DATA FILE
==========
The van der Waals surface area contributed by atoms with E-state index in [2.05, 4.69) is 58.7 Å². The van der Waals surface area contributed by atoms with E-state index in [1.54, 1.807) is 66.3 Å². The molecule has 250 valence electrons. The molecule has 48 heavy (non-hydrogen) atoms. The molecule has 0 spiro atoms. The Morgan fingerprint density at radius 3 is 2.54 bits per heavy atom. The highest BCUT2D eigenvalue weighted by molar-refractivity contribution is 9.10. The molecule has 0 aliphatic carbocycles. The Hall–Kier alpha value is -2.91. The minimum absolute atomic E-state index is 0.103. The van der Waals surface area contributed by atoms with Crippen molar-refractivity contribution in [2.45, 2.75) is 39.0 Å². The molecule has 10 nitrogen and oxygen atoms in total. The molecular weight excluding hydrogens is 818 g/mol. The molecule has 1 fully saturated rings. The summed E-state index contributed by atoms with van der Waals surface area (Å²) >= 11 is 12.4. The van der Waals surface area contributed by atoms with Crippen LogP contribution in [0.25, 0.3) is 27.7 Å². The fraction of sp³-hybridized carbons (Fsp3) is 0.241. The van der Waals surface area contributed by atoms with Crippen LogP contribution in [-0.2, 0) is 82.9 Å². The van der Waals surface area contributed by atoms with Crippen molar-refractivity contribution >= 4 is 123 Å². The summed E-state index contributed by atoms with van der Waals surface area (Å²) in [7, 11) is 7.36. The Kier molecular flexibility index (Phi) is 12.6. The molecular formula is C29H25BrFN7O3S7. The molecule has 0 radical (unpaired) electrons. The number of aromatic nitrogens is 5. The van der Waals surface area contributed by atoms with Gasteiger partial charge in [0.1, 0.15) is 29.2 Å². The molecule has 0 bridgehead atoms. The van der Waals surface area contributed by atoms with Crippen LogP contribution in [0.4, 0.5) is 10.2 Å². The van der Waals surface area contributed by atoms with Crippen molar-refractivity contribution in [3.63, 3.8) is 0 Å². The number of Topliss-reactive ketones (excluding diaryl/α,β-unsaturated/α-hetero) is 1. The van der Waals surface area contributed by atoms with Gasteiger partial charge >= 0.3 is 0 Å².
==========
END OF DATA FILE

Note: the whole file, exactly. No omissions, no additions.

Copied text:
The van der Waals surface area contributed by atoms with E-state index in [2.05, 4.69) is 58.7 Å². The van der Waals surface area contributed by atoms with E-state index in [1.54, 1.807) is 66.3 Å². The molecule has 250 valence electrons. The molecule has 48 heavy (non-hydrogen) atoms. The molecule has 0 spiro atoms. The Morgan fingerprint density at radius 3 is 2.54 bits per heavy atom. The highest BCUT2D eigenvalue weighted by molar-refractivity contribution is 9.10. The molecule has 0 aliphatic carbocycles. The Hall–Kier alpha value is -2.91. The minimum absolute atomic E-state index is 0.103. The van der Waals surface area contributed by atoms with Crippen molar-refractivity contribution in [2.45, 2.75) is 39.0 Å². The molecule has 10 nitrogen and oxygen atoms in total. The molecular weight excluding hydrogens is 818 g/mol. The molecule has 1 fully saturated rings. The summed E-state index contributed by atoms with van der Waals surface area (Å²) >= 11 is 12.4. The van der Waals surface area contributed by atoms with Crippen LogP contribution in [0.25, 0.3) is 27.7 Å². The fraction of sp³-hybridized carbons (Fsp3) is 0.241. The van der Waals surface area contributed by atoms with Crippen LogP contribution in [-0.2, 0) is 82.9 Å². The van der Waals surface area contributed by atoms with Crippen molar-refractivity contribution >= 4 is 123 Å². The summed E-state index contributed by atoms with van der Waals surface area (Å²) in [7, 11) is 7.36. The Kier molecular flexibility index (Phi) is 12.6. The molecular formula is C29H25BrFN7O3S7. The molecule has 0 radical (unpaired) electrons. The number of aromatic nitrogens is 5. The van der Waals surface area contributed by atoms with Gasteiger partial charge in [0.1, 0.15) is 29.2 Å². The molecule has 0 bridgehead atoms. The van der Waals surface area contributed by atoms with Crippen LogP contribution in [0.4, 0.5) is 10.2 Å². The van der Waals surface area contributed by atoms with Crippen molar-refractivity contribution in [3.63, 3.8) is 0 Å². The number of Topliss-reactive ketones (excluding diaryl/α,β-unsaturated/α-hetero) is 1. The van der Waals surface area contributed by atoms with Gasteiger partial charge >= 0.3 is 0 Å².